About NBR“Nightly Business Report produced by CNBC” (NBR) is an award-winning and highly-respected nightly business news program that airs on public television. Television’s longest-running evening business news broadcast, “NBR” features in-depth coverage and analysis of the biggest financial news stories of the day and access to some of the world’s top business leaders and policy makers.
- Stock market live updates: Dow plunges 1,100, worst point drop in history, will Fed act?
- Dow plunges 1,100 points as the coronavirus sends the market tumbling into correction territory
- Speculative stocks Virgin Galactic, Tesla and Plug Power are cratering
- BNY Mellon strategist says 'you can't actually model this' as sell-off continues
- JPMorgan says buy the dip, bank on Fed 'insurance' cuts
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Megan Graham’s Posts
Verizon and Snap on Thursday announced a partnership under which the two will work together on 5G and new augmented reality initiatives that allow users and advertisers to overlay digital objects on top of the real world.
Facebook announced a slate of new “brand safety” tools for advertisers Wednesday, a way to let advertisers have more control over the content where their ads appear.
Before President Trump’s proclamation on Wednesday that flavored e-cigarettes should be banned, Juul was already under attack this week from federal regulators, who were concerned about an ad campaign from the vaping company that recommended consumers switch from regular cigarettes.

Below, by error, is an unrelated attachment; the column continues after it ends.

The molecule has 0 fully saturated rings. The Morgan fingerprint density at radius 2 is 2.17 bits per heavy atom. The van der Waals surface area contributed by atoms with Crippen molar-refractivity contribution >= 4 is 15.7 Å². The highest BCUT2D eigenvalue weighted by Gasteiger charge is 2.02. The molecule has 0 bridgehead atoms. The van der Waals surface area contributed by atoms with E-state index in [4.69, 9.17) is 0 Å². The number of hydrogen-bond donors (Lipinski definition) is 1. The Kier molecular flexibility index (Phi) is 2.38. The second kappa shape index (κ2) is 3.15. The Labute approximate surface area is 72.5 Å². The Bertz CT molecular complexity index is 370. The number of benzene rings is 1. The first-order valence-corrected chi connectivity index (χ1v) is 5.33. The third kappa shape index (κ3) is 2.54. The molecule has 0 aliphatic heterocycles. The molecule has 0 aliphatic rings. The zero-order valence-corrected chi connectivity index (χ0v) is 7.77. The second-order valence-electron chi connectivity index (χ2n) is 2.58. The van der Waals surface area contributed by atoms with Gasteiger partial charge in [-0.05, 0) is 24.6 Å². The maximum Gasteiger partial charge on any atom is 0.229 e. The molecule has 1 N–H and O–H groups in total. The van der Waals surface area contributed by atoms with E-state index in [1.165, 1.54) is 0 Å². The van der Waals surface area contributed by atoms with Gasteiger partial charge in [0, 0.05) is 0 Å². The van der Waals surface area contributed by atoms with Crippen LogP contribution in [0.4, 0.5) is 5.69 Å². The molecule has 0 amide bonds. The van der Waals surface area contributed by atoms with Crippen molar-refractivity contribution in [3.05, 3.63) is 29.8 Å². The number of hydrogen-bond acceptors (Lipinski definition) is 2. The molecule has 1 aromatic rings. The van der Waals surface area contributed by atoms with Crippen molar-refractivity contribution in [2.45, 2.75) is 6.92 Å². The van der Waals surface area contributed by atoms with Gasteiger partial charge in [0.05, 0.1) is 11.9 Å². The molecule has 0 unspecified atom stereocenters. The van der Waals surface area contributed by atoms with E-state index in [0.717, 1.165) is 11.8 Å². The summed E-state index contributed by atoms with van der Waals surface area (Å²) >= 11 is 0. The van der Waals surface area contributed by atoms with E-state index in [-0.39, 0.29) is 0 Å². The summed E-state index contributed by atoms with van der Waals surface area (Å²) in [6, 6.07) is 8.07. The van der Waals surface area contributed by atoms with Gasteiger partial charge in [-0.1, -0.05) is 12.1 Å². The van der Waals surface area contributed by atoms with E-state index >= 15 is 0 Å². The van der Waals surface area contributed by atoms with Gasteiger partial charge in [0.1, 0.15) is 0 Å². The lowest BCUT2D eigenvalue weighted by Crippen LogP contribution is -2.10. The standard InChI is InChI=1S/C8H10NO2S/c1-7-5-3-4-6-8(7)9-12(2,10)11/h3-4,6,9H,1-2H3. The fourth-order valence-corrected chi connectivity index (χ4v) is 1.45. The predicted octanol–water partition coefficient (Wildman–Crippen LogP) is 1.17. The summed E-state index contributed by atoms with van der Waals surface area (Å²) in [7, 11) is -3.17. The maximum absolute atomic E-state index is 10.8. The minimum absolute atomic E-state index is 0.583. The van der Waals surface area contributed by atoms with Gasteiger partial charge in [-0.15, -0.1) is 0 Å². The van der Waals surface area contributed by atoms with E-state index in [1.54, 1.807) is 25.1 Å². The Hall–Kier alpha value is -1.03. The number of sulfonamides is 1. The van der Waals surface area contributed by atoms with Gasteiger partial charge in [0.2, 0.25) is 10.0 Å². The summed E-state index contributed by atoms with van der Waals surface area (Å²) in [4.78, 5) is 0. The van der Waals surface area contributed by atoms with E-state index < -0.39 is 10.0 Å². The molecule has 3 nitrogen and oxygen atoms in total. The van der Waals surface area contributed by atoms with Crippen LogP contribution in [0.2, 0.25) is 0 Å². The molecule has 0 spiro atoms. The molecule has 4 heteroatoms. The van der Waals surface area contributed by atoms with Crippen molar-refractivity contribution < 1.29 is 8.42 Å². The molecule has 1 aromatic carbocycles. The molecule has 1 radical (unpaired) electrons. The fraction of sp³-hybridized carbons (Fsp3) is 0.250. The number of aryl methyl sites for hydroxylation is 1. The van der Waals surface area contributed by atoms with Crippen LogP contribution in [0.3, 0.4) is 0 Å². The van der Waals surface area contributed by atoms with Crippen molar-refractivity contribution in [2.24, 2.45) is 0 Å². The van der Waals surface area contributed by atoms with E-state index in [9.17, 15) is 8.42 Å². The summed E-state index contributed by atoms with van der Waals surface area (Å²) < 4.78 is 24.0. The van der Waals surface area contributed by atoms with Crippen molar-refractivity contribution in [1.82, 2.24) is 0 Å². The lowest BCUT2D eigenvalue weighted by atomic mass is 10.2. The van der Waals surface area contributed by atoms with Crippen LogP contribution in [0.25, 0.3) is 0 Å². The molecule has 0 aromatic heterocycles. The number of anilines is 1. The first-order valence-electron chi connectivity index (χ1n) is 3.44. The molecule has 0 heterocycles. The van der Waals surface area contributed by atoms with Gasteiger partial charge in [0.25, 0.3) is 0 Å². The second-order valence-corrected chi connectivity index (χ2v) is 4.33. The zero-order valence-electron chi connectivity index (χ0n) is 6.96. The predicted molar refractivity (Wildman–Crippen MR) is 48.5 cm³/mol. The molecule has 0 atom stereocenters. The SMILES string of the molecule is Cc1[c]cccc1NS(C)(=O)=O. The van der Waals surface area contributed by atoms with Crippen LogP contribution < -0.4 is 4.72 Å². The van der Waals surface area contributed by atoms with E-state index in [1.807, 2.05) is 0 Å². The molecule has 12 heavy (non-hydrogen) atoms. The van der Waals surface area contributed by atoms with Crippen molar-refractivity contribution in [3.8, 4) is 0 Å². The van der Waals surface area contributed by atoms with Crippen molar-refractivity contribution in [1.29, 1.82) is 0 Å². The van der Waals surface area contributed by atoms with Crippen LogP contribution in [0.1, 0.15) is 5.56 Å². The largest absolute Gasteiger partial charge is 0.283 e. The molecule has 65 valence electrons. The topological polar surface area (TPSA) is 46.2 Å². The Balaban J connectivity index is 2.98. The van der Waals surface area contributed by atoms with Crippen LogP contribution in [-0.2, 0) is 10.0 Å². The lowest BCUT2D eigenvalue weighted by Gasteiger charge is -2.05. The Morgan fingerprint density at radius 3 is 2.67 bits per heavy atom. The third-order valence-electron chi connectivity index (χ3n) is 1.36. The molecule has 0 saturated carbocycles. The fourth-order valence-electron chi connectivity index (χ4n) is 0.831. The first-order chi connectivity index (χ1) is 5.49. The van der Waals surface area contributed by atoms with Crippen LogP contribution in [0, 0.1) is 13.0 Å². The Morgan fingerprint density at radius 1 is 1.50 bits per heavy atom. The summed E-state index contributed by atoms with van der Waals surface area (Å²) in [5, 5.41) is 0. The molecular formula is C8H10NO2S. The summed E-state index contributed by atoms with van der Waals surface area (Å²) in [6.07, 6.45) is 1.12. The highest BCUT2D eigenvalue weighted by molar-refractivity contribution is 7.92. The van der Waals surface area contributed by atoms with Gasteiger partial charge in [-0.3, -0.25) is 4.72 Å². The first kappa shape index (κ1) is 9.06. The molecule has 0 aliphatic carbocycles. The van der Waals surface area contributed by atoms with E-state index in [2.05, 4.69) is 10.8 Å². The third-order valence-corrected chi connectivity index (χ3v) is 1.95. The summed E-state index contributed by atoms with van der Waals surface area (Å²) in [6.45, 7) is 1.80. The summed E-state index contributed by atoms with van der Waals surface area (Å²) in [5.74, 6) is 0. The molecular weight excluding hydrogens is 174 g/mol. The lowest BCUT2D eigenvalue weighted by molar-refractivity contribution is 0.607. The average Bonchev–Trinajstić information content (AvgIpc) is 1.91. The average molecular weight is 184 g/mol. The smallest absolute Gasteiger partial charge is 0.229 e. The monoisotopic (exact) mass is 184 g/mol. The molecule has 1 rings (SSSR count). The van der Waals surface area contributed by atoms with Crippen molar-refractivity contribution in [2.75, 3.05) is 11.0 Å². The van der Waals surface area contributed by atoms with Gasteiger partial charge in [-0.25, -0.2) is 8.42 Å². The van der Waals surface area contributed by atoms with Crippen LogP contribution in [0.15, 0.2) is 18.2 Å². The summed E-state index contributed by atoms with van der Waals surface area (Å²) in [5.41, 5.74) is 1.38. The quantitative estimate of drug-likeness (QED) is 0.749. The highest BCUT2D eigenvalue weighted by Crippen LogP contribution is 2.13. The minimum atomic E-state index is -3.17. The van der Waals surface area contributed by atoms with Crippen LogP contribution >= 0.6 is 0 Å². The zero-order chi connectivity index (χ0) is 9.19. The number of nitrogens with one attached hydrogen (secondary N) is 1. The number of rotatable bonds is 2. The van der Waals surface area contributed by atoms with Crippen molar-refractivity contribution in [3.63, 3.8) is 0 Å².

Facebook is testing sales of video-on-demand subscriptions for users in the U.S.
BritBox (BBC and ITV’s service for British television series), CollegeHumor’s Dropout, MotorTrend OnDemand and Tastemade Plus are part of the test.
Though a newly announced bundle for Disney+, ESPN+ and Hulu might seem like a steal from the consumer subscription point of view, Disney CEO Bob Iger said the move will be valuable for the company’s advertising business.
Amazon has built a huge advertising business. Here’s a little more about how it all works.
Burger King is so confident its new plant-based burgers in Sweden taste like real meat, the chain is asking customers to order off a random menu and guess whether they’re eating real meat or an imitation.